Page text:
Some people love motorcycle riding in groups, others hate it, beware those that have no rules. If ever there was a can of worms to open, then it is riding in groups of two or more. It can be the experience of your life, building rock solid friendships. But it can just as easily break your friendships, create festering feuds, ruin a day out or holiday, smash your motorbike, or worst still smash your body for life.

Don’t imagine that motorcycle riding in a group is the same as riding motorcycle on your own with one or two strangers around. The moment you drop the clutch of your motorcycle strange forces start to take affect. You enter a complex social system of behaviours. Riding alone you’ve only yourself to worry about. You position yourself on the road for maximum visibility, accelerate as you wish, brake as hard as you wish, overtake when you feel like it. When you are the only bike, you’re in your own “high performance” traffic system, moving all over your to see and be seen, use brakes and throttle to nip past cars when you choose. You stay alert riding alone!

When riding in a group there is a whole lot more on your plate. Because each bike in the group is as flexible and manoeuvrable as you, you have to make allowances and ride conscious of what the others are doing. In addition to your own riding safety, you have to start thinking of others. As soon as you ride in a group, you lose much of the freedom and individuality that makes biking so precious. You are also highly likely to lose concentration when following the wheel in front, thereby increasing danger to yourself.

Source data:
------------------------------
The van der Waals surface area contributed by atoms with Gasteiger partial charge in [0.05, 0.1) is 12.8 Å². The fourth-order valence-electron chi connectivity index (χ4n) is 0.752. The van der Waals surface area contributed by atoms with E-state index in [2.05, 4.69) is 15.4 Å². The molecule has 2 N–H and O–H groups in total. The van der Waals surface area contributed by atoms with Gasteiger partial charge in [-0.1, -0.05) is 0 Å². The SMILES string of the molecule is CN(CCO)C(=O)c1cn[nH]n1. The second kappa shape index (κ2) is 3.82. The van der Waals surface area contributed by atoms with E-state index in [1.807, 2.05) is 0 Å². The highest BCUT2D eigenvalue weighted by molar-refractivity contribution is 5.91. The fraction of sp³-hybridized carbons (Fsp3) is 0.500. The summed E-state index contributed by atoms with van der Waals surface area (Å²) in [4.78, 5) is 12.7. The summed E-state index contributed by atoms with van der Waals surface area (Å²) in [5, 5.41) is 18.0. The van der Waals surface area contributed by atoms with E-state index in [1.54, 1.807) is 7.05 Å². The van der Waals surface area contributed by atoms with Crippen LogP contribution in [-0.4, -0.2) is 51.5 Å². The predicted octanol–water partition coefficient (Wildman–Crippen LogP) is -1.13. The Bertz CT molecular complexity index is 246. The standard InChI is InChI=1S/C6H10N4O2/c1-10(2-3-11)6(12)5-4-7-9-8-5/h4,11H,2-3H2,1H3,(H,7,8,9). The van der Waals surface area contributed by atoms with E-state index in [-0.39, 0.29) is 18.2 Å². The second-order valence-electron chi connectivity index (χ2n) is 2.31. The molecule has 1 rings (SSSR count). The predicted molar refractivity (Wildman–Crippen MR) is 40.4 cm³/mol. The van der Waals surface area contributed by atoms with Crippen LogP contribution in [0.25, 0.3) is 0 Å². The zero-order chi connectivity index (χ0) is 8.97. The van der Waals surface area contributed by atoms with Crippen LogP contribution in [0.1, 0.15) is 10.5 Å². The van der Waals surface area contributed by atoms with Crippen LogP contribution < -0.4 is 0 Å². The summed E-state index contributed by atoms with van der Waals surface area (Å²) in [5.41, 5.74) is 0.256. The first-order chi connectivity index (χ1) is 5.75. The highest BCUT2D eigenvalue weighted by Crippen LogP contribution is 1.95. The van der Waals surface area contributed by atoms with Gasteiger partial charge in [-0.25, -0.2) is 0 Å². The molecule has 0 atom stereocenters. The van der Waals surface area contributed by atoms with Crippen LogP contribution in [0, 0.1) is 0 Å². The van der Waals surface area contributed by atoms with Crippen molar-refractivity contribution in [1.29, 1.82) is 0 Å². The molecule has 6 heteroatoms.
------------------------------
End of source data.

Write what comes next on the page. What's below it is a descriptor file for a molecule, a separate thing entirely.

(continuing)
Much depends on how close you ride. Leaving a big gap to the rider in front of you and you do not need to make any allowances for them. But you do have to watch out for the rider behind. If they are right up your arse, then you have to take special care, even to avoid undue pressure on your mind.

Why the hell did you brake (and so fiercely)?

By far the most common cock up when in a group is the rear end shunt. Rider A brakes for petrol or at a roundabout, rider B is just behind with pace in mind, and runs in the back of A. Two damaged bikes and for sure rider B saying “Why the hell brake there….”, rider A saying “Why were you so close…” Do not expect that people you know will not do the utterly unexpected.

Brake lights can cause as much friction as the brake pads themselves. If your riding in front then consider that every time you dab the brake the rider gets flashed and has to react to it. They might brake too, and so it ripples back through the group. If you constantly dab for comfort reasons, the rider behind may ignore it sometimes.

Since brakes are an issue. It is not a bad idea to try to ride without using them at all. It makes one look further ahead, forces appropriate gear selection, and makes for overall smooth riding. On the other hand, ultra competitive riders may put the brake light on to early, to fool the following rider into thinking the break-point has arrived. By far the safest is for the following rider to look at the road as if the rider infront is not there, or is a complete idiot.